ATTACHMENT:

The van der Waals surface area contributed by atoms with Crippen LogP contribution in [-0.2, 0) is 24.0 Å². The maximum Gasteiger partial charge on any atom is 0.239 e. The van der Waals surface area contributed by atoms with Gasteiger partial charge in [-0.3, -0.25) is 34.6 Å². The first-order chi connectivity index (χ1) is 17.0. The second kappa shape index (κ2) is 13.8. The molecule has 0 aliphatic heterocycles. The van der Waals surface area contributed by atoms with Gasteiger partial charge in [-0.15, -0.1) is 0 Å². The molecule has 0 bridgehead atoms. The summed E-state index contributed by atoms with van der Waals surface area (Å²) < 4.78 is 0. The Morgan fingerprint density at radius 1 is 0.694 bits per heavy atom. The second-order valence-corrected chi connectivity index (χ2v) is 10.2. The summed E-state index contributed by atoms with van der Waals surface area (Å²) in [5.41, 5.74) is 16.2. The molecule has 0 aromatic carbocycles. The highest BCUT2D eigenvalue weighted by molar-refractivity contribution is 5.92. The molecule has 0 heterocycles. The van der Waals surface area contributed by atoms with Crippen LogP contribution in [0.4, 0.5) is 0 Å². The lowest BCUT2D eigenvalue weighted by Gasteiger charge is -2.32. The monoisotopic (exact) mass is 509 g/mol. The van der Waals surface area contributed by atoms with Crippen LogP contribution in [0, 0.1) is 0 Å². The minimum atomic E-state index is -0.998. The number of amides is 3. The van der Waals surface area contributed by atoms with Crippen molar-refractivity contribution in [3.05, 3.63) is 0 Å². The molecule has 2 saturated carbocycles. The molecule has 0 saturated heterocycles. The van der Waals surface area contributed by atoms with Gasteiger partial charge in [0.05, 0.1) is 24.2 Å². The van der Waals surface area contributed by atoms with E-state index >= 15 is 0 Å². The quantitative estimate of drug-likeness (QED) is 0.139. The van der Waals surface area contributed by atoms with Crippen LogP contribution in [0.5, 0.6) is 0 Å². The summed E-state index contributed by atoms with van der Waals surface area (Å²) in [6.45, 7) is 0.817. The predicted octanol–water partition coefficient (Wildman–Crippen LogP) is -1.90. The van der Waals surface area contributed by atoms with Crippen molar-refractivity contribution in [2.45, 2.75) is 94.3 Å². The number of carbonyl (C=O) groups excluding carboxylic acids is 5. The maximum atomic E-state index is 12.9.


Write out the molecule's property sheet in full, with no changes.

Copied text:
The van der Waals surface area contributed by atoms with Crippen LogP contribution in [-0.2, 0) is 24.0 Å². The maximum Gasteiger partial charge on any atom is 0.239 e. The van der Waals surface area contributed by atoms with Gasteiger partial charge in [-0.3, -0.25) is 34.6 Å². The first-order chi connectivity index (χ1) is 17.0. The second kappa shape index (κ2) is 13.8. The molecule has 0 aliphatic heterocycles. The van der Waals surface area contributed by atoms with Gasteiger partial charge in [-0.15, -0.1) is 0 Å². The molecule has 0 bridgehead atoms. The summed E-state index contributed by atoms with van der Waals surface area (Å²) < 4.78 is 0. The Morgan fingerprint density at radius 1 is 0.694 bits per heavy atom. The second-order valence-corrected chi connectivity index (χ2v) is 10.2. The summed E-state index contributed by atoms with van der Waals surface area (Å²) in [5.41, 5.74) is 16.2. The molecule has 0 aromatic carbocycles. The highest BCUT2D eigenvalue weighted by molar-refractivity contribution is 5.92. The molecule has 0 heterocycles. The van der Waals surface area contributed by atoms with Crippen LogP contribution in [0.4, 0.5) is 0 Å². The lowest BCUT2D eigenvalue weighted by Gasteiger charge is -2.32. The monoisotopic (exact) mass is 509 g/mol. The van der Waals surface area contributed by atoms with Crippen LogP contribution in [0, 0.1) is 0 Å². The minimum atomic E-state index is -0.998. The number of amides is 3. The van der Waals surface area contributed by atoms with Crippen molar-refractivity contribution in [3.05, 3.63) is 0 Å². The molecule has 2 saturated carbocycles. The molecule has 0 saturated heterocycles. The van der Waals surface area contributed by atoms with Gasteiger partial charge in [0.05, 0.1) is 24.2 Å². The van der Waals surface area contributed by atoms with E-state index >= 15 is 0 Å². The quantitative estimate of drug-likeness (QED) is 0.139. The van der Waals surface area contributed by atoms with Crippen LogP contribution in [0.5, 0.6) is 0 Å². The summed E-state index contributed by atoms with van der Waals surface area (Å²) in [6.45, 7) is 0.817. The predicted octanol–water partition coefficient (Wildman–Crippen LogP) is -1.90. The van der Waals surface area contributed by atoms with Crippen molar-refractivity contribution in [2.45, 2.75) is 94.3 Å². The number of carbonyl (C=O) groups excluding carboxylic acids is 5. The maximum atomic E-state index is 12.9.